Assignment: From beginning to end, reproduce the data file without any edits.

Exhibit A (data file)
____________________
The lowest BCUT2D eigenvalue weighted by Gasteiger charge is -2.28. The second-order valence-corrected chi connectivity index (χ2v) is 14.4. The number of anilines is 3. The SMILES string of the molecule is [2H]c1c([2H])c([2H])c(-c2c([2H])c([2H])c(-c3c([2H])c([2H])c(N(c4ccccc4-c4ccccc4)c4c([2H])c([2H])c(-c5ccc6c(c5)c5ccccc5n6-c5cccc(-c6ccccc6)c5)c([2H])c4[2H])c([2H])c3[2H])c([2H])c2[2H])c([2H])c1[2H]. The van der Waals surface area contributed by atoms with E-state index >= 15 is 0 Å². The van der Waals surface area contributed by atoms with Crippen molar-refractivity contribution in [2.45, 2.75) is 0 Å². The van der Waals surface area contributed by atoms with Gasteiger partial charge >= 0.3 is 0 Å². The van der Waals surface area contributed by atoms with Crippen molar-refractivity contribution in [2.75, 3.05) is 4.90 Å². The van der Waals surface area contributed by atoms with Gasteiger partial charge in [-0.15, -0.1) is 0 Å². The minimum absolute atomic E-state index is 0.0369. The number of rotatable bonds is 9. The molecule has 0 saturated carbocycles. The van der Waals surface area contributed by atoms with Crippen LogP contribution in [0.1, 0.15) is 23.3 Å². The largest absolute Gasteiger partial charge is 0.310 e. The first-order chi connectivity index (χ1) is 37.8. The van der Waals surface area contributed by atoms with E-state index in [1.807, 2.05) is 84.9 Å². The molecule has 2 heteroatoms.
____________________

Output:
The lowest BCUT2D eigenvalue weighted by Gasteiger charge is -2.28. The second-order valence-corrected chi connectivity index (χ2v) is 14.4. The number of anilines is 3. The SMILES string of the molecule is [2H]c1c([2H])c([2H])c(-c2c([2H])c([2H])c(-c3c([2H])c([2H])c(N(c4ccccc4-c4ccccc4)c4c([2H])c([2H])c(-c5ccc6c(c5)c5ccccc5n6-c5cccc(-c6ccccc6)c5)c([2H])c4[2H])c([2H])c3[2H])c([2H])c2[2H])c([2H])c1[2H]. The van der Waals surface area contributed by atoms with E-state index >= 15 is 0 Å². The van der Waals surface area contributed by atoms with Crippen molar-refractivity contribution in [2.45, 2.75) is 0 Å². The van der Waals surface area contributed by atoms with Gasteiger partial charge >= 0.3 is 0 Å². The van der Waals surface area contributed by atoms with Crippen molar-refractivity contribution in [2.75, 3.05) is 4.90 Å². The van der Waals surface area contributed by atoms with Gasteiger partial charge in [-0.15, -0.1) is 0 Å². The minimum absolute atomic E-state index is 0.0369. The number of rotatable bonds is 9. The molecule has 0 saturated carbocycles. The van der Waals surface area contributed by atoms with Crippen LogP contribution in [0.1, 0.15) is 23.3 Å². The largest absolute Gasteiger partial charge is 0.310 e. The first-order chi connectivity index (χ1) is 37.8. The van der Waals surface area contributed by atoms with E-state index in [1.807, 2.05) is 84.9 Å². The molecule has 2 heteroatoms.